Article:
|I miss u 2.
|| I miss you
|Pls wa8 4 me.
|| Please wait
|Cool SMS's 4 u!
||Cool SMS messages
||Keep in touch.
|I c, c u.
| :), ;), :o, :(
smile, wink, grin
and sad faces.
Another feature of this language trend is the use of code language by the teenagers. It appears that the use this type of code language by youngsters as is the direct outcome of excessive use of computer and SMS on the cell phones.
|C U || See you.|
|2 day ||Today|
|try 2 cum ||Try to come.|
|wait 4 me || Wait for me.|
|2b or not 2b ||To be or not to be.|
|got 2 go|| Got to go.|
Cool, zanzy, punky, trendy, hiper, fossilised, nutty, gr8, duffer.
|IOU ||Idiot of |
|NAAC ||Notorious Artist|
|FH ||Fat head|
| TD ||Totally|
|GC ||Gone Case|
|BRB || Be right back
9. SOCIAL SUPERIORITY THROUGH COMPUTER USE
Language has always helped establish social status such as superior or inferio. Now, with the use of SMS and code language, youngsters are trying to establish a power set-up. This is clearly found in the way they use the electronic media. This power shift is found in Schools, Colleges, Universities and Offices. It has therefore become very necessary to be familiar with the use of computer, e-mail, and media. Since youngsters are adept in this media, the older generation now has to take their help to access and enter certain data, which, previously, was manually fed into registers and log books in long hand.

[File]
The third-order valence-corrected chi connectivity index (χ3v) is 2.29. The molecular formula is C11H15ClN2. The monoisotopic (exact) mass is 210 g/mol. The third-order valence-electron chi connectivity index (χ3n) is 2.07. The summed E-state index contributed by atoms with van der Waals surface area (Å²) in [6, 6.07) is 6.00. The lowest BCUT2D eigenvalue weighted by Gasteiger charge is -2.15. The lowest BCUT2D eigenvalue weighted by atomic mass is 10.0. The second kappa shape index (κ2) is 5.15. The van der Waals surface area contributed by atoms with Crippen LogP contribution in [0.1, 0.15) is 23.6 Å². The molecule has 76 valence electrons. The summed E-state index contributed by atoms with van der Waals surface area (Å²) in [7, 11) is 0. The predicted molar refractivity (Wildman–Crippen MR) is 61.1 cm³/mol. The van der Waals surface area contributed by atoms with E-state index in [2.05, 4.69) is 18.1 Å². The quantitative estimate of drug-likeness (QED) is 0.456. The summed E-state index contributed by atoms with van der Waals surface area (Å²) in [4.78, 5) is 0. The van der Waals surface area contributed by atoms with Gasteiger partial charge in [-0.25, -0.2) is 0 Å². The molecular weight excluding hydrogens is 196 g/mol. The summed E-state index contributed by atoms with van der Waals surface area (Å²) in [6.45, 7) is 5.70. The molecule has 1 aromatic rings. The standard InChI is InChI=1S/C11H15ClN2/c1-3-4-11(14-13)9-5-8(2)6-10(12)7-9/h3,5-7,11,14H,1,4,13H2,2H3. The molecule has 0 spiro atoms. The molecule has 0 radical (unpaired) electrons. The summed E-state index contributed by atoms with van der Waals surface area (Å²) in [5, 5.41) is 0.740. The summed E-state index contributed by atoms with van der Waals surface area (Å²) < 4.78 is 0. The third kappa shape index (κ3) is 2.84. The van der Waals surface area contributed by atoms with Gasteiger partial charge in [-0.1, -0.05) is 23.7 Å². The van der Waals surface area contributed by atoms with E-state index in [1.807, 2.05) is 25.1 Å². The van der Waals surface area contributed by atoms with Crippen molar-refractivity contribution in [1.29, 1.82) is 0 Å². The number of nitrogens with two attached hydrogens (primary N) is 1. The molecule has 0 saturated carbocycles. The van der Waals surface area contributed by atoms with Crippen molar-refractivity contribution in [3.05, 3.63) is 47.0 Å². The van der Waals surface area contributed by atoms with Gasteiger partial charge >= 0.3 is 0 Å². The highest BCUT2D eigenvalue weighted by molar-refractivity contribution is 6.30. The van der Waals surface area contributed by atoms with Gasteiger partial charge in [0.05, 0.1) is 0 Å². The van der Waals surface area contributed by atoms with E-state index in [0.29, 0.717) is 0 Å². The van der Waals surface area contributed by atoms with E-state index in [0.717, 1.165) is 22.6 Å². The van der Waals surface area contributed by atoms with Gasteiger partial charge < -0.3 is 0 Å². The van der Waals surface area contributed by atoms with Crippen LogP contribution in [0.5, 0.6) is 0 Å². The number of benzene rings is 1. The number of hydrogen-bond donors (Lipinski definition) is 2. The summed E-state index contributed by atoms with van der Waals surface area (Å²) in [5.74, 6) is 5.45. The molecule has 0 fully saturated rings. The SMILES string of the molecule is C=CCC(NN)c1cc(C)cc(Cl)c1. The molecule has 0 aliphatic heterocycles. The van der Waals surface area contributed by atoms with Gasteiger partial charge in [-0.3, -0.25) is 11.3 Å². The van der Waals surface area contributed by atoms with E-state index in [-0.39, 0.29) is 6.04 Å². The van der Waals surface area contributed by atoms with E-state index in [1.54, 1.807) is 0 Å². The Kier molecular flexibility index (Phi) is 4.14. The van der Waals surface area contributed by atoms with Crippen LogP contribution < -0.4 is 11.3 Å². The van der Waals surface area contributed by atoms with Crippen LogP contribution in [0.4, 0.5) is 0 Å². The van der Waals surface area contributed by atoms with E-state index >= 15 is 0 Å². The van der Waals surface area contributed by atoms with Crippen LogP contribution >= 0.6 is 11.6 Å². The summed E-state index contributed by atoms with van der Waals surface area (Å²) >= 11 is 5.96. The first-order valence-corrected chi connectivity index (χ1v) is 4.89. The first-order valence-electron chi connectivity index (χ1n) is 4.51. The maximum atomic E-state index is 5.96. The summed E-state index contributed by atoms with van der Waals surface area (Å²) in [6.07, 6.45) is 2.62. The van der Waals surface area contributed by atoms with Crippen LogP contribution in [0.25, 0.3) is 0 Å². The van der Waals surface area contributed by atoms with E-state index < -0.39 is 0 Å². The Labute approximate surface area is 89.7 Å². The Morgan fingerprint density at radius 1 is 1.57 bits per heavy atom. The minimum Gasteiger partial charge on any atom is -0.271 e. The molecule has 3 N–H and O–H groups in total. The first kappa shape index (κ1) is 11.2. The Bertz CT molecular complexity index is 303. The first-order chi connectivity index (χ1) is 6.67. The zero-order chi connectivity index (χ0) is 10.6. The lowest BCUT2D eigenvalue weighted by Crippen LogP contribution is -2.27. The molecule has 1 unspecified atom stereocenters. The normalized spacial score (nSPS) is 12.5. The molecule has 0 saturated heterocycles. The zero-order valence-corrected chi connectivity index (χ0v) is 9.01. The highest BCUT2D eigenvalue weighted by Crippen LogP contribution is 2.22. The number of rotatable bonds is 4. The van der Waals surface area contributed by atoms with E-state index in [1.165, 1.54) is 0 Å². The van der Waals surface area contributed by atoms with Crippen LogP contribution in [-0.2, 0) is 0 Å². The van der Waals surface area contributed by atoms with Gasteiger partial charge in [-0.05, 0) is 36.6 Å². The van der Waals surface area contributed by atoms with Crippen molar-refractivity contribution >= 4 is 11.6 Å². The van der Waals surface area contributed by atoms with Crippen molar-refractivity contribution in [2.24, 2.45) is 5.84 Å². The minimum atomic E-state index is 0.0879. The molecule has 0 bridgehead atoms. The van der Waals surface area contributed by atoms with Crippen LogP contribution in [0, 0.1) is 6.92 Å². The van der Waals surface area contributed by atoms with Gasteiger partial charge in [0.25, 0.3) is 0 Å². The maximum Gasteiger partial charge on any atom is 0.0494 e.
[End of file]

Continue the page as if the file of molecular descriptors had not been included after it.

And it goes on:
10. GENERATIONAL GAP AND POWER PLAY
The trend now is to employ the services of youngsters with computer knowledge to process, use and store all kinds of data using computers. This makes the youngsters feel the power they have over others. The older generation feels helpless because they are no longer wielding the power as before. This has given rise to resentment on the part of the older generation, since they are forced into learning new technology to handle the new technical gadgets.
Thus, in the remost past, language gradually shifted from the spoken to the written, and from papyrus to paper, but now it shifts to electronic form of language. Among the new generation, language is considered powerful only when they can use it to make a statement, an observation, or a remark using e-mails, and SMS. Various linguistic devices are created, and although at times it is difficult to comprehend the message contained in a SMS even by the people of same generation and social group, it appears that the lingo seems to be holding in many contexts among a variety of young people, even across ethnic and provincial boundaries.
Language is power and the effective use of this gives rise to power shift. Today the person who can master the use of electronic media is at the centre of power; the others are at the periphery and dependent on those who are in a position to use the media easily and effectively.
This paper was presented in the seminar at SNDT Mumbai, held from 4th to 6th Feb 2004.
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Kaveri Paul, Ph.D.